Telehealth is particularly well suited for initial screening of patients and providing quicker and safer access to providers during the COVID-19 pandemic.  Telehealth includes, for example, the use of real-time video interaction, “store and forward” technology, remote patient monitoring or online chat groups and internet sites.  The use of telehealth technology for providing health care services implicates various laws, regulations, licensing, and payor billing and reimbursement rules.  However, recent announcements and orders surrounding telehealth have relaxed many of these requirements during this public health emergency, as follows:

Waiver of Certain Telehealth Restrictions. As of March 6, 2020, certain telehealth restrictions for Medicare beneficiaries will be lifted. Policymakers intended to create broader access to care for seniors in particular during this health crisis. Highlights of the new rules include:

  • Telehealth services will now be paid under the Physician Fee Schedule at the same amount as in-person services;
  • Medicare coinsurance and deductible still apply for these services.  However, healthcare providers are allowed to reduce or waive cost-sharing for telehealth visits paid by federal healthcare programs;
  • Medicare will make payment for professional services furnished to beneficiaries in all areas of the country in all settings, including a beneficiaries’ home.  This removes the requirement for a beneficiary to travel to a physician’s office, skilled nursing facility or hospital for a telemedicine visit;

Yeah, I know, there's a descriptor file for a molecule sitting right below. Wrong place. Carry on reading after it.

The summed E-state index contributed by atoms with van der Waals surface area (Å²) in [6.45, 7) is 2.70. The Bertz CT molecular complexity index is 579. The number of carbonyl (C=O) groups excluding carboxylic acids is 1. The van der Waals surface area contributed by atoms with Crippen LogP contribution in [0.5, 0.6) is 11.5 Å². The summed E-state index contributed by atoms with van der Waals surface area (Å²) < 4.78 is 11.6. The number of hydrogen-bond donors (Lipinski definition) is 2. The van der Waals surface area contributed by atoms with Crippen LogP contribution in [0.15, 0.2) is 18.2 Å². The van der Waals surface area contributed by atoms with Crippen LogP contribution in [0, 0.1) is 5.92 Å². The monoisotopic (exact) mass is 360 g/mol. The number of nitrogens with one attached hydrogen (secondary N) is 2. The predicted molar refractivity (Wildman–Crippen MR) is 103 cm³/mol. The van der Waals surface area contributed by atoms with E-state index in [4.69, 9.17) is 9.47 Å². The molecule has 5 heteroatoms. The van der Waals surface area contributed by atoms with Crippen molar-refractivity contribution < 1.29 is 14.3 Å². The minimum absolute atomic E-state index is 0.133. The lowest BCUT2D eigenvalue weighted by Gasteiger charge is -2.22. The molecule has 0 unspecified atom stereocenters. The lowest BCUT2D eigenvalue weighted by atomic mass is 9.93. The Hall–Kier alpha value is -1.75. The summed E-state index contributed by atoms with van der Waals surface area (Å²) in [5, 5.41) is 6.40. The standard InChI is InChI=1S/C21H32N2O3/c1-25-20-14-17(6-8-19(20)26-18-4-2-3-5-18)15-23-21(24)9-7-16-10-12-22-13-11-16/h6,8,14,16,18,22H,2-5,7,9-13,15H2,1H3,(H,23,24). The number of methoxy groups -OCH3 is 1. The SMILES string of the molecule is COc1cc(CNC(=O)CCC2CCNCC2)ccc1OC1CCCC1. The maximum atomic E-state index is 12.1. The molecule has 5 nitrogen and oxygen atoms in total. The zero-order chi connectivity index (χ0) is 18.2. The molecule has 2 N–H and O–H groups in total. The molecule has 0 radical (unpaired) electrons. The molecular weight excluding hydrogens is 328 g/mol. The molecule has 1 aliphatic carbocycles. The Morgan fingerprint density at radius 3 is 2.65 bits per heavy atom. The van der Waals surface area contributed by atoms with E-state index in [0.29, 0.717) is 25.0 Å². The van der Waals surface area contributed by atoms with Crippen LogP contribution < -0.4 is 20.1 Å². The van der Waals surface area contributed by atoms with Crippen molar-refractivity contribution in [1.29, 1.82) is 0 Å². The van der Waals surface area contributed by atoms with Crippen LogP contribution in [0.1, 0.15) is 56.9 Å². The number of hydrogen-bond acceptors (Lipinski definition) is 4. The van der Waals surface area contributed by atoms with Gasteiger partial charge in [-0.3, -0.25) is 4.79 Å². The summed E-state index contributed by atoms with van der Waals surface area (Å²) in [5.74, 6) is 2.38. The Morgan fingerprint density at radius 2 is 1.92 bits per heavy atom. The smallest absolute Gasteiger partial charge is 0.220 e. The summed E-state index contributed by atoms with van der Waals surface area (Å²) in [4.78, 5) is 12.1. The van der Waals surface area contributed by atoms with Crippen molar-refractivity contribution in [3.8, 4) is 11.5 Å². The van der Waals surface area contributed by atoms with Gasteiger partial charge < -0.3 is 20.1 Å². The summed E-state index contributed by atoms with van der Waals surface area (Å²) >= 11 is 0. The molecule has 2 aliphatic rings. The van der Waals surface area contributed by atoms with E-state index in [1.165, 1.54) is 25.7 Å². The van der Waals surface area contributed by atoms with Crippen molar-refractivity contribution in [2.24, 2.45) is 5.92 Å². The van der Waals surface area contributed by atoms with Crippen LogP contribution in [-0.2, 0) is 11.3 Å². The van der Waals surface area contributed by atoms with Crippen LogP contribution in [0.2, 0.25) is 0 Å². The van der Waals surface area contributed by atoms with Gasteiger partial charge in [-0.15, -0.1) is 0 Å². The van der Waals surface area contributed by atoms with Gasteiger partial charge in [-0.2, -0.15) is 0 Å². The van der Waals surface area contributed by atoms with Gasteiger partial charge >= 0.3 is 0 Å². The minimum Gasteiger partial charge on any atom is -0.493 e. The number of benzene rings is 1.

• These rules apply for new or established patients.  To the extent the new waiver rules require an established provider-patient relationship, HHS will not conduct audits to ensure a prior relationship existed for claims submitted during this public health emergency.

OCR HIPAA Discretion.  The Office of Civil Rights has informed the industry that with respect to telehealth it will not impose penalties for noncompliance with HIPAA regulations during the COVID-19 public health emergency so long as the provider acts in good faith in its use of telehealth technology.  This is not just with respect to use of telehealth for diagnosis and treatment of COVID-19, rather it applies to any telehealth service, including, for example, treatment of a sprained ankle, dental consultation or psychological evaluation.  Best practices for providers to demonstrate good faith so as not to inadvertently fall out of compliance during this period include:

  • Using non-public facing audio or video communication products.  Examples of this type of technology include Apple FaceTime, Facebook Messenger video chat, Google Hangouts video or Skype;
  • Providers are encouraged to notify patients that these third-party applications potentially introduce privacy risks, and providers should enable all available encryption and privacy modes when using such applications.
  • Examples of public-facing technology identified by the OCR that would not fall within the good-faith exception include Facebook Live, Twitch and TikTok, and similar video communication applications that are public-facing.
  • Entering into a Business Associate Agreement with a technology vendor used to provide telehealth.  The following vendors represent they provide HIPAA-compliant video communication products and that they will enter into a HIPAA BAA (these BAA’s have not been reviewed by OCR and the OCR does not endorse them): Skype for Business, Updox, VSee, Zoom for Healthcare,, Google and G Suite Hangouts Meet.